And Commissioner Patsy Keever observed that almost anyone who keeps animals for sport could afford a $100 permit.

After more discussion, County Attorney Joe Connolly offered to huddle with Moore, Frost and Stoneman to come up with language they could all agree on. They left the meeting, returning later with a compromise that advocates on both sides said they could accept: The complaint-based enforcement policy would be written into the ordinance, but there would be no exemptions for “performance” dogs or hunting dogs.

After that, the commissioners unanimously approved the changes. The new rules will take effect Feb. 1 with a 60-day grace period, during which pet owners will be issued warning citations for not having a permit. After April 1, offenders will be fined $100 — though the penalty will be waived if the cat or dog is altered within 30 days.

Depending on the animal and its gender, the Humane Alliance charges between $35 and $55 to spay or neuter a cat or dog. A separate permit will be required for each unaltered animal in the same household.

After the meeting, Frost told Xpress she was worried that the compromise might make the ordinance less effective in reducing the number of euthanized animals.

Stoneman, however, felt the retooled ordinance would do a better job of targeting the problem owners.

Asked whether she planned to get permits for her own dogs (Welsh springer spaniels), Stoneman proved evasive. “I have not decided,” she said with a smile.

Short and sweet

In other business, the commissioners swiftly and unanimously took the following actions:

• lowered the minimum investment threshold (from $1.5 million to $250,000, with at least two jobs created) at which manufacturing businesses become eligible for economic-incentive grants;

• decided to buy the Interchange Building (59 Woodfin Place in Asheville) from the Haywood Redevelopment Corporation for $2.15 million to house county offices now using leased space;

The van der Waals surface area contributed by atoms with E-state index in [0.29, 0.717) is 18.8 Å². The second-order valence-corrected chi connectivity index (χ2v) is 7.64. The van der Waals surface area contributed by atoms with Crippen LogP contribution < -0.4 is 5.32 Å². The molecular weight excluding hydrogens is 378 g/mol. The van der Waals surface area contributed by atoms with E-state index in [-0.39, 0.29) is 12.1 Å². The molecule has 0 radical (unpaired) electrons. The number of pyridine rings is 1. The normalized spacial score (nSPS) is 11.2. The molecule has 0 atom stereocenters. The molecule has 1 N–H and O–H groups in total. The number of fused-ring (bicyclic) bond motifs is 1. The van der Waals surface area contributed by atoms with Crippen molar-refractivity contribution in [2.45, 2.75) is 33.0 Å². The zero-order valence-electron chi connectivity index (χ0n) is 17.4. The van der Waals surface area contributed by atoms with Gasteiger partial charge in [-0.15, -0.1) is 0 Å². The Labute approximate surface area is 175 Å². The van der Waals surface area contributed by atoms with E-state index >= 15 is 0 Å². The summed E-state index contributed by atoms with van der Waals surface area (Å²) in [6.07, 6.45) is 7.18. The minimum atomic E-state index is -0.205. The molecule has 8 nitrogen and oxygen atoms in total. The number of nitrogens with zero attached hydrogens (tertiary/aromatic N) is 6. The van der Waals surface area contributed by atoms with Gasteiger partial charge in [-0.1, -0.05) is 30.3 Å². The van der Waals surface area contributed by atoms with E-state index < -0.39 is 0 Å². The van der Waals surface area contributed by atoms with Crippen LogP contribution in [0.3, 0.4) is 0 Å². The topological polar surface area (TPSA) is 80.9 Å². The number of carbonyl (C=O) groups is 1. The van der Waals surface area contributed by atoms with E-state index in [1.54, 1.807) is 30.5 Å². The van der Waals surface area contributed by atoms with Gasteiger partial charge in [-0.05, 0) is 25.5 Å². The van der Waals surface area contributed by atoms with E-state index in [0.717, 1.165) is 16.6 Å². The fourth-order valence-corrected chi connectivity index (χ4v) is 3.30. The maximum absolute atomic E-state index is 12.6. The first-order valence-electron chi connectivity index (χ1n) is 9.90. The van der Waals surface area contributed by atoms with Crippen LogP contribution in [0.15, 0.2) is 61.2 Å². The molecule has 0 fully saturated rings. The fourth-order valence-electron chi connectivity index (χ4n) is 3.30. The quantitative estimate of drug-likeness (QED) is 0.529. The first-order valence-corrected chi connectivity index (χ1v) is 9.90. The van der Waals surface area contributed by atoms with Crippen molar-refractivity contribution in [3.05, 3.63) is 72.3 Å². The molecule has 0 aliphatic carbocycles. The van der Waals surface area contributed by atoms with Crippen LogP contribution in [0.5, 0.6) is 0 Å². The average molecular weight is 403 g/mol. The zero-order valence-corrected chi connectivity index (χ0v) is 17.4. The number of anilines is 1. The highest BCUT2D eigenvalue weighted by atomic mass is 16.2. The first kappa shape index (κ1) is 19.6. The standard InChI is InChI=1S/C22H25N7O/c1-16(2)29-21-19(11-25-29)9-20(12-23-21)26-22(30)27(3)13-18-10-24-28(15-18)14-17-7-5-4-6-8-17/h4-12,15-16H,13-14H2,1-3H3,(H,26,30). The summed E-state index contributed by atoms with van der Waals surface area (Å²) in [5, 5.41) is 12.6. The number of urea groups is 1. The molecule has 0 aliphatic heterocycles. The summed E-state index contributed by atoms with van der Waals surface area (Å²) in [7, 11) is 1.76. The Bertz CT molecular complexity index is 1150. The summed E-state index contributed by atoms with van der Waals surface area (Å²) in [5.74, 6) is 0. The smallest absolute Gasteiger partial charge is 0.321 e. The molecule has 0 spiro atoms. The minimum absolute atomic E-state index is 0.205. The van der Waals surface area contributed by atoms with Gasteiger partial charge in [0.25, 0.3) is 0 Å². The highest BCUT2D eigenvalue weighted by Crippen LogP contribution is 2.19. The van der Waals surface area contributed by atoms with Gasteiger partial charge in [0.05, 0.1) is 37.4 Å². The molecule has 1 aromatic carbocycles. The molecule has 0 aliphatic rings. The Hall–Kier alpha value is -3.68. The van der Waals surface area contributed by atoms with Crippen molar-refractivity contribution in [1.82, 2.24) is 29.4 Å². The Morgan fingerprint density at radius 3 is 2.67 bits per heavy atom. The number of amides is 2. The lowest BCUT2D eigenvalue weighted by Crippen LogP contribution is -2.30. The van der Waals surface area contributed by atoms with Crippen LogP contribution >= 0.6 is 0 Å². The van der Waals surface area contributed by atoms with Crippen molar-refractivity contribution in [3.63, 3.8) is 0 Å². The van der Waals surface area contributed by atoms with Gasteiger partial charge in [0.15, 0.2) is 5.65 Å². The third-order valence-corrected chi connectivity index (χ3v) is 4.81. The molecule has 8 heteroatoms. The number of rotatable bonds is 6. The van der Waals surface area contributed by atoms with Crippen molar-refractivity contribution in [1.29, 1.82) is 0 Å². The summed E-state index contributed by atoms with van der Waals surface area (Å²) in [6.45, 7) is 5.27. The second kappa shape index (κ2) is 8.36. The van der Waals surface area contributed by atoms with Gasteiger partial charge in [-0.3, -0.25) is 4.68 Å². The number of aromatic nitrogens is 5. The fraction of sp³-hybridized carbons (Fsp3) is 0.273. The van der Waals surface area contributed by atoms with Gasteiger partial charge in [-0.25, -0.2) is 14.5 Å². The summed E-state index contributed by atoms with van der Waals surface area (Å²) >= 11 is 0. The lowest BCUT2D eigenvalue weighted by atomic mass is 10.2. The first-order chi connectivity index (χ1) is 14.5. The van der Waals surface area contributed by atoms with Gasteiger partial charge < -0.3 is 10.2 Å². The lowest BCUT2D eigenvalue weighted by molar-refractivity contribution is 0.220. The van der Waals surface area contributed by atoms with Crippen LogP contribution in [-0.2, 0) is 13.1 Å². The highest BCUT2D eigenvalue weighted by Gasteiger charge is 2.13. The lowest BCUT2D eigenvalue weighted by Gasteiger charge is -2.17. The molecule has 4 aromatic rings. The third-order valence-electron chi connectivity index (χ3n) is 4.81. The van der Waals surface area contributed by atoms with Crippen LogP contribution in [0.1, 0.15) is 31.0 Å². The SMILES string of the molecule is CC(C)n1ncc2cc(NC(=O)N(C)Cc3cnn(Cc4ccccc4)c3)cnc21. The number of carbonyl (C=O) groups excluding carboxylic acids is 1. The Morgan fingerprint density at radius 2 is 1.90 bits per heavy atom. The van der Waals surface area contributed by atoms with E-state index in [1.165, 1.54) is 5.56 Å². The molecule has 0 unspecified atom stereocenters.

• offer for sale (asking price: $1.63 million) the Union Transfer and Storage Building at 123 S. Lexington Ave. in Asheville. The county had intended to convert the building into a satellite jail, but downtown business owners and the city of Asheville protested;

• agreed to create a Land Conservation Advisory Board, to be appointed Jan. 6;

• named Commissioner Bill Stanley as Board of Commissioners vice chairman; and

• recognized the 75th birthday of the Buncombe County Courthouse.

Up in the air

The commissioners heard requests but took no action on a pair of environmental matters.

Eastern North Carolina resident Jennifer Alligood — supported at the meeting by two local folks from the Southern Appalachian Biodiversity Project — asked the commissioners to oppose the U.S. Navy’s plans to build a landing field next to the Pocosin Lakes National Wildlife Refuge in Washington County, N.C., which will probably disrupt the thousands of migratory birds that winter there. Commissioner Keever was ready to lend her support, but Chairman Ramsey wanted time to review the information presented at the meeting.

The Canary Coalition, meanwhile, asked the commissioners to adopt a resolution urging the state attorney general to file a lawsuit challenging the legality of the U.S. Environmental Protection Agency’s “routine maintenance” ruling.

The EPA, said coalition representative Avram Friedman, has finalized a rule change that redefines “routine maintenance” in the Clean Air Act’s New Source Review provision. According to the Canary Coalition, the action will allow thousands of polluting factories, refineries and power plants across the country to be grandfathered, resulting in higher levels of smokestack emissions.

But Nancy Thompson of Progress Energy urged the commissioners not to support the coalition’s request, which she said would be detrimental and burdensome to business interests. And in a letter to the commissioners, Thompson noted that both the local Manufacturers’ Executive Association and AdvantageWest (a regional economic-development agency) oppose any such resolution.

After a seven-minute closed session to discuss an economic-development matter, the commissioners adjourned for the year. The board’s next meeting is scheduled for Jan. 6, 2004.